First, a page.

Group conflict: the “shadow side”

Groups can have both a positive side, and there is evidence to show that individuals with some dysfunctionality can still collectively achieve tremendous things; the sum is greater than the parts. Groups can also have a negative side, which most people experience at some point as part of a group in their lives.

Nitsun talks in his book about the concept of the “anti group”: one of the challenges of being part of a group is that you have to share and this takes time to work through and find a mutual balance of input. The anti group concept suggests that individuals within the group need to test or even try to sabotage  the group, in order to see how safe it is, and whether it will “contain” them.

We can all probably think of instances where one person in “wrecking mode” (which may not even be conscious and interpreted by them as challenge or helpfulness) creates a disproportinate level of chaos and takes up a lot of time in the group.  I came across an instance a while back where this had taken place over a period of months, and many people in the group were aware and talking to each other in 2,s and 3,s about how awful this person was in creating problems, but there was little collective stomach to really challenge the individual over the behaviour.

The effectiveness of groups is also dependent on the collective cohesion of the whole group, the level of focus on what it is  there to do, and whether it can hold all the sometimes disparate agendas of individuals into a stronger whole. Factions or sub groups very often emerge, some of them “in groups” with lots of power and influence, and some “out groups” that feel excluded and create mini groups within the larger group. It’s fascinating to watch and listen to the teenage world of my daughter to see who is in and out of groups, and how quickly the landscape changes!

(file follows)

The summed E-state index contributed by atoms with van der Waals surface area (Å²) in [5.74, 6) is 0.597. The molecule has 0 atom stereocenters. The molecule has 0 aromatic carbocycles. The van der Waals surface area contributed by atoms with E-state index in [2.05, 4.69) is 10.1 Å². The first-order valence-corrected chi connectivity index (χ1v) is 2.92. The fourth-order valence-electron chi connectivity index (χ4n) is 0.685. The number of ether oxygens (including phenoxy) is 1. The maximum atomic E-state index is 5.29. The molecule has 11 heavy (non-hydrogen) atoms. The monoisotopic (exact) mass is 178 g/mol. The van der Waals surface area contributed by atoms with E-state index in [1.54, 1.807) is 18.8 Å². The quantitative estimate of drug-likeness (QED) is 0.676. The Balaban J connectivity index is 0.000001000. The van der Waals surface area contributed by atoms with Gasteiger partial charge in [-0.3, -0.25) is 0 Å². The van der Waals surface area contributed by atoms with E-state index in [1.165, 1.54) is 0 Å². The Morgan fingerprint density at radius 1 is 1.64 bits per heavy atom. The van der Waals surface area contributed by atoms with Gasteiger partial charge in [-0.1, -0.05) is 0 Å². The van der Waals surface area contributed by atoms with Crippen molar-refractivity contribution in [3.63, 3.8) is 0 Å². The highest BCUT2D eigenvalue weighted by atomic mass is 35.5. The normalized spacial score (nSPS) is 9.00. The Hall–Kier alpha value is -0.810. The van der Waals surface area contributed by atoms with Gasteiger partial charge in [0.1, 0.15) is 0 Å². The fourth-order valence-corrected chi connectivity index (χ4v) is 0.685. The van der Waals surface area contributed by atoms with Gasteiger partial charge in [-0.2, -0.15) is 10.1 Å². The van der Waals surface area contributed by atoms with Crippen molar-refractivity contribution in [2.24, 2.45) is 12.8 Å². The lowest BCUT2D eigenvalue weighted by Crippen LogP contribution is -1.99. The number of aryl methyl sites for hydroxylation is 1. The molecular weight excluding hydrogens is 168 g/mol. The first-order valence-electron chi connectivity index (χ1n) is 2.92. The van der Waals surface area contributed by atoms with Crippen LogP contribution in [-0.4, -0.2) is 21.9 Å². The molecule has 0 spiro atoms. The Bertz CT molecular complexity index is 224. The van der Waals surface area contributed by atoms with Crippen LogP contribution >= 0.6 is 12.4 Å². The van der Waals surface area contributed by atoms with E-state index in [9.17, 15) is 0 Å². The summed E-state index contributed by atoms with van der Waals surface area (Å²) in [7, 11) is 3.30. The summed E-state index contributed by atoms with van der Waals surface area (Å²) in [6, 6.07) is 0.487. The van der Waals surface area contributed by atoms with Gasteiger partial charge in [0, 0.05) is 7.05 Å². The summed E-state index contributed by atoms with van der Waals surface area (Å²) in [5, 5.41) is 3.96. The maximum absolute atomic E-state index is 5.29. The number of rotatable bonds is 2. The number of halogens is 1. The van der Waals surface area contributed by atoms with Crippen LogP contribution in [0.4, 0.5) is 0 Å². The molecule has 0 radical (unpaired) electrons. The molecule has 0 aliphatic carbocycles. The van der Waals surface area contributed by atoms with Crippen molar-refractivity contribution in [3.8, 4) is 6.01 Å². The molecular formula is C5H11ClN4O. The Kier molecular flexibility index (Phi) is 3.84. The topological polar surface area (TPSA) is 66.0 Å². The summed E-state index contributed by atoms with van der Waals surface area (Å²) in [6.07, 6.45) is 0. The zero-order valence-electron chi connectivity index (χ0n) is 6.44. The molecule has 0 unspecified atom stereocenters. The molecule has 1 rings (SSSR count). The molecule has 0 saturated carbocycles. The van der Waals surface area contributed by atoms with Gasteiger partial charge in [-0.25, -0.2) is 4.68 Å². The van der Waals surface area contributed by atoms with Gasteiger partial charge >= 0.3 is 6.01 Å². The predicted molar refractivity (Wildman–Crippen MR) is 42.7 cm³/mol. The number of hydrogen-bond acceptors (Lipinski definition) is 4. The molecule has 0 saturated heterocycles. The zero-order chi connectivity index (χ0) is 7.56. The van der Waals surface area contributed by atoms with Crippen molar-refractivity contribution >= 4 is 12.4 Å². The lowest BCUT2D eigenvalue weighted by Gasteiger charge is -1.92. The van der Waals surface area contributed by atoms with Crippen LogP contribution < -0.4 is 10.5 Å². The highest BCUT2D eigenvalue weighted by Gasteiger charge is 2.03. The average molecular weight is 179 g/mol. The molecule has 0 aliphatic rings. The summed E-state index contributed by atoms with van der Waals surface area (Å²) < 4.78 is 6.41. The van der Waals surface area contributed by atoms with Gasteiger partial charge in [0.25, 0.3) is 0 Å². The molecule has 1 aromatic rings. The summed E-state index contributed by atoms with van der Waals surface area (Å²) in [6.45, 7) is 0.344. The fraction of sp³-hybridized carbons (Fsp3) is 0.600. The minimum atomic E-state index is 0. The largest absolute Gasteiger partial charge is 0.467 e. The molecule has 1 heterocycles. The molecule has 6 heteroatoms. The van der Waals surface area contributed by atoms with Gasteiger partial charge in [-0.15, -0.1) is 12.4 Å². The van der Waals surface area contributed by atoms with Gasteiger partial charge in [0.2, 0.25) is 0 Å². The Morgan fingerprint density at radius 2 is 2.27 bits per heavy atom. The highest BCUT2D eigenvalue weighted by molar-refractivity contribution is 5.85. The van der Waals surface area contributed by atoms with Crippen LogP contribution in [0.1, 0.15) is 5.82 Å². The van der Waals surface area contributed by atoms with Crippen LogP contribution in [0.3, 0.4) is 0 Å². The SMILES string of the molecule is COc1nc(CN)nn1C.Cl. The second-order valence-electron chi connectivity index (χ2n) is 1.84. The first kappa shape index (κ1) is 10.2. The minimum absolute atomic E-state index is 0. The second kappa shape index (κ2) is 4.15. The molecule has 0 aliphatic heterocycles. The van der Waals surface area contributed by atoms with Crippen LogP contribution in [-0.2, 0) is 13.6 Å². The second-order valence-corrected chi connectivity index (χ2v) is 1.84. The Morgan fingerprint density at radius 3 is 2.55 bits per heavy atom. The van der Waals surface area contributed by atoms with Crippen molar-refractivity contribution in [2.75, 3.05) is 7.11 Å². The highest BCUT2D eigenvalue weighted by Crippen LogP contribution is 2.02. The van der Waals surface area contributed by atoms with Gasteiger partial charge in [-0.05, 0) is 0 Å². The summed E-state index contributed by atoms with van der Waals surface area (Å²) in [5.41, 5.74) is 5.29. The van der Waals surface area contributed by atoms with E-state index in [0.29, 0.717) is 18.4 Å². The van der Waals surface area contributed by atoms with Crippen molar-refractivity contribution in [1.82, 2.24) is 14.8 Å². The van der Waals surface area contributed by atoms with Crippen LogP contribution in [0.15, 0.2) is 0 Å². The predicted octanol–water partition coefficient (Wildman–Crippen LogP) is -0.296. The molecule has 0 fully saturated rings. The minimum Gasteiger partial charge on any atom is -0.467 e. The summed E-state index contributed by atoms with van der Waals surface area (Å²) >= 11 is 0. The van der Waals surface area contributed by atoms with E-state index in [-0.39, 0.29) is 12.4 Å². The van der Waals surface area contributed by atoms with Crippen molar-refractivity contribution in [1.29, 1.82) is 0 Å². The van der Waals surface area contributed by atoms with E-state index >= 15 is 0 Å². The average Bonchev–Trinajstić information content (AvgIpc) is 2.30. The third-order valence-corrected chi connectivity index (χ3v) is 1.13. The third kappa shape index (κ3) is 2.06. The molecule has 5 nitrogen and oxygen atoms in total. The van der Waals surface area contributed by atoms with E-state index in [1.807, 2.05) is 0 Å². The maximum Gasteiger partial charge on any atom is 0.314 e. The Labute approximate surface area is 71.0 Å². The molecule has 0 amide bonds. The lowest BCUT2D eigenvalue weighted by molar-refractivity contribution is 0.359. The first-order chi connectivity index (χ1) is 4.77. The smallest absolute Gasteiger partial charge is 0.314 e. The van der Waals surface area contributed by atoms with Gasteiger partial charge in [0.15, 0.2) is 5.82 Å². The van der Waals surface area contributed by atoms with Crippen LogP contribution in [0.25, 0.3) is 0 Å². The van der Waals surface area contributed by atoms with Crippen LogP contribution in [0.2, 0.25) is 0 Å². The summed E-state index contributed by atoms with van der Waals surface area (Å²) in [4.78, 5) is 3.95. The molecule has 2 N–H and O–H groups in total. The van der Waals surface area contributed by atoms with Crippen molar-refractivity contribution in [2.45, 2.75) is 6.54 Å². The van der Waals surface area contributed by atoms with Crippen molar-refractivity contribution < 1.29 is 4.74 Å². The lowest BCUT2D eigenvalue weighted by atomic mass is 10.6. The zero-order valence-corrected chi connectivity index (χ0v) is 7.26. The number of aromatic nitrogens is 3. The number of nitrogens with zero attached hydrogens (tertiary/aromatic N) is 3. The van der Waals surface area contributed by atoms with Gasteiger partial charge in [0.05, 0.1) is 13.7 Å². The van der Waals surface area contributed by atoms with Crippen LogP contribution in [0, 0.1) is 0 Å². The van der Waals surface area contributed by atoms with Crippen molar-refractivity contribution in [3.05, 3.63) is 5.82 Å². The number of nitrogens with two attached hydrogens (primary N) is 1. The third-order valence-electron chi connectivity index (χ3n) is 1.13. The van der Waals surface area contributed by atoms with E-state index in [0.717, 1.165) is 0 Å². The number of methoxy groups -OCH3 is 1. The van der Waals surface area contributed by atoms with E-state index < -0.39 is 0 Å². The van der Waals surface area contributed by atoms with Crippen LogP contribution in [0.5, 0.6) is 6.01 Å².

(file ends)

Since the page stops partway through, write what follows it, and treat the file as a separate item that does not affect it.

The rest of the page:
Personal thoughts on groups

group cartoonA lot of our approach to groups traces back to our original family group. I was brought up in a family of 5 children, the middle one with an older brother and sister several years older and younger twin brothers. I am convinced that my work as a facilitator and fulcrum of the groups I run for work, whether in Leadership or team building, uses skills learnt early in life.

It also probably explains some of my ambivalence about groups, preferring to be at the edge of them in a facilitating role, rather than right in the centre. Over the years I have become reconciled to this, and comfortable; it’s just helpful to have this awareness.

There is always the danger of stereotyping, but I personally have tended to find all male groups competitive in terms of holding the “conch” (the extreme of this behaviour in the brilliant book Lord of the flies, one upmanship based, and potentially harsh in humour to certain members. All female groups can be hard on each other but not directly, preferring quiet words with somebody else in the group about the person/people they struggle with; they tend to struggle with outright conflict. This isn’t to say that there aren’t wonderful work and friendship single sex groups. Ultimately, my perspective would be that the “blend” of male/female seems to work well in integrating the best of the genders, which softens the edges of all one gender.

Its worth mapping out what your significant groups are, to reflect on both their positivity for you, and what role you play as part of the groups; is there a pattern, or are you a different person in each group? Do you find sustenance from them, or do they drain you? What level of choice do you have to be part of them?
Examples of significant groups for me currently are:

  • Immediate Family
  • Extended family (birth family and extended family of nephews, nieces etc.)
  • Institute of Group Analysis training group
  • “Demist” self employed network group
  • Several work groups based on medium and long term projects  am involved with


Practical links/resources

• Stakeholder review of your working groups; which work and don’t work so well
• The “4I’s” exercise looking at aspects of who we are in groups: our identity in groups, our level of influence, our level of intimacy, and our idealogy and values in relation to the group